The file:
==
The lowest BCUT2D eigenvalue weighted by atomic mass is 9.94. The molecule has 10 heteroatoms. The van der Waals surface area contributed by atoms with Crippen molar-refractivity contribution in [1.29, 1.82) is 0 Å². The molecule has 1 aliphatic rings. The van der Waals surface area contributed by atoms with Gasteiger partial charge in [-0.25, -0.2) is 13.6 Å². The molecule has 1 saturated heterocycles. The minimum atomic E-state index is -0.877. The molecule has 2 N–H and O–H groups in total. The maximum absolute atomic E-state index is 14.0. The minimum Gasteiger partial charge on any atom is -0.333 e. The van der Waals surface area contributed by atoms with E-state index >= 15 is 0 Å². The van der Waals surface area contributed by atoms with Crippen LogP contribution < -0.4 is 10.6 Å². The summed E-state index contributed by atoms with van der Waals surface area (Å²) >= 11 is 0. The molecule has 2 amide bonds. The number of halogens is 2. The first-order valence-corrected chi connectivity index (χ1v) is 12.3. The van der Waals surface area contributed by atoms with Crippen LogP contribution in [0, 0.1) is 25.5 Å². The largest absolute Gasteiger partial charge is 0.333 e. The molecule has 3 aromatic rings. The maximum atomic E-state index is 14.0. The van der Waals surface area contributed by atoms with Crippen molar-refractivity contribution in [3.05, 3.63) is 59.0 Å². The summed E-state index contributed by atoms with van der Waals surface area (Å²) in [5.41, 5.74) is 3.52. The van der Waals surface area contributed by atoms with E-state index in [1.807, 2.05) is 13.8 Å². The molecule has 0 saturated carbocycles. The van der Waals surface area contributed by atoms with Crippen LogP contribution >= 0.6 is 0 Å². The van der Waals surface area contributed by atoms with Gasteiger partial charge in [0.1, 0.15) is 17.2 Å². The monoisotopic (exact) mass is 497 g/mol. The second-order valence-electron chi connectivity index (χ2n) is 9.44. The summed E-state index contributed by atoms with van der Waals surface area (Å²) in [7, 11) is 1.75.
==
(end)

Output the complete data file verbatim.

The lowest BCUT2D eigenvalue weighted by atomic mass is 9.94. The molecule has 10 heteroatoms. The van der Waals surface area contributed by atoms with Crippen molar-refractivity contribution in [1.29, 1.82) is 0 Å². The molecule has 1 aliphatic rings. The van der Waals surface area contributed by atoms with Gasteiger partial charge in [-0.25, -0.2) is 13.6 Å². The molecule has 1 saturated heterocycles. The minimum atomic E-state index is -0.877. The molecule has 2 N–H and O–H groups in total. The maximum absolute atomic E-state index is 14.0. The minimum Gasteiger partial charge on any atom is -0.333 e. The van der Waals surface area contributed by atoms with E-state index >= 15 is 0 Å². The van der Waals surface area contributed by atoms with Crippen LogP contribution < -0.4 is 10.6 Å². The summed E-state index contributed by atoms with van der Waals surface area (Å²) >= 11 is 0. The molecule has 2 amide bonds. The number of halogens is 2. The first-order valence-corrected chi connectivity index (χ1v) is 12.3. The van der Waals surface area contributed by atoms with Crippen LogP contribution in [0, 0.1) is 25.5 Å². The largest absolute Gasteiger partial charge is 0.333 e. The molecule has 3 aromatic rings. The maximum atomic E-state index is 14.0. The van der Waals surface area contributed by atoms with Crippen molar-refractivity contribution in [3.05, 3.63) is 59.0 Å². The summed E-state index contributed by atoms with van der Waals surface area (Å²) in [5.41, 5.74) is 3.52. The van der Waals surface area contributed by atoms with E-state index in [1.807, 2.05) is 13.8 Å². The molecule has 0 saturated carbocycles. The van der Waals surface area contributed by atoms with Crippen LogP contribution >= 0.6 is 0 Å². The van der Waals surface area contributed by atoms with Gasteiger partial charge in [0.1, 0.15) is 17.2 Å². The monoisotopic (exact) mass is 497 g/mol. The second-order valence-electron chi connectivity index (χ2n) is 9.44. The summed E-state index contributed by atoms with van der Waals surface area (Å²) in [7, 11) is 1.75.